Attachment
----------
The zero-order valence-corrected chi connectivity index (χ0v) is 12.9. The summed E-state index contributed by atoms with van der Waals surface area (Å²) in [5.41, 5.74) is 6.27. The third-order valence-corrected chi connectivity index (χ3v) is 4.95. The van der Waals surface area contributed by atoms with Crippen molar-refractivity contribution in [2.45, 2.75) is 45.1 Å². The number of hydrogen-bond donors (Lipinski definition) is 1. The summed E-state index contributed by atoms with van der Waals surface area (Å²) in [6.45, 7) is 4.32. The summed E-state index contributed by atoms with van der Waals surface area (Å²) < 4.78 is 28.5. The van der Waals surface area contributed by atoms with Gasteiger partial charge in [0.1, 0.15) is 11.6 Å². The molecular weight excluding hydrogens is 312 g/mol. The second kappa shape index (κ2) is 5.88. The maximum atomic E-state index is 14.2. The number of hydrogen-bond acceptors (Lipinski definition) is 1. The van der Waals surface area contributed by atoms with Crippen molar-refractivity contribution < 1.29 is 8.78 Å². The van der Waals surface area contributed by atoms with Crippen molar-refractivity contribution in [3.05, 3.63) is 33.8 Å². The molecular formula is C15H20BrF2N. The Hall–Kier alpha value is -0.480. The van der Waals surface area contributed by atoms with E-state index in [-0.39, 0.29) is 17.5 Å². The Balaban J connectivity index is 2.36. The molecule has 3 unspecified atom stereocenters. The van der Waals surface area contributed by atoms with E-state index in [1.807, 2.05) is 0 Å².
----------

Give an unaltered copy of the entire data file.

The zero-order valence-corrected chi connectivity index (χ0v) is 12.9. The summed E-state index contributed by atoms with van der Waals surface area (Å²) in [5.41, 5.74) is 6.27. The third-order valence-corrected chi connectivity index (χ3v) is 4.95. The van der Waals surface area contributed by atoms with Crippen molar-refractivity contribution in [2.45, 2.75) is 45.1 Å². The number of hydrogen-bond donors (Lipinski definition) is 1. The summed E-state index contributed by atoms with van der Waals surface area (Å²) in [6.45, 7) is 4.32. The summed E-state index contributed by atoms with van der Waals surface area (Å²) < 4.78 is 28.5. The van der Waals surface area contributed by atoms with Gasteiger partial charge in [0.1, 0.15) is 11.6 Å². The molecular weight excluding hydrogens is 312 g/mol. The second kappa shape index (κ2) is 5.88. The maximum atomic E-state index is 14.2. The number of hydrogen-bond acceptors (Lipinski definition) is 1. The van der Waals surface area contributed by atoms with Crippen molar-refractivity contribution < 1.29 is 8.78 Å². The van der Waals surface area contributed by atoms with Crippen molar-refractivity contribution in [3.05, 3.63) is 33.8 Å². The molecular formula is C15H20BrF2N. The Hall–Kier alpha value is -0.480. The van der Waals surface area contributed by atoms with E-state index in [-0.39, 0.29) is 17.5 Å². The Balaban J connectivity index is 2.36. The molecule has 3 unspecified atom stereocenters. The van der Waals surface area contributed by atoms with E-state index in [1.807, 2.05) is 0 Å².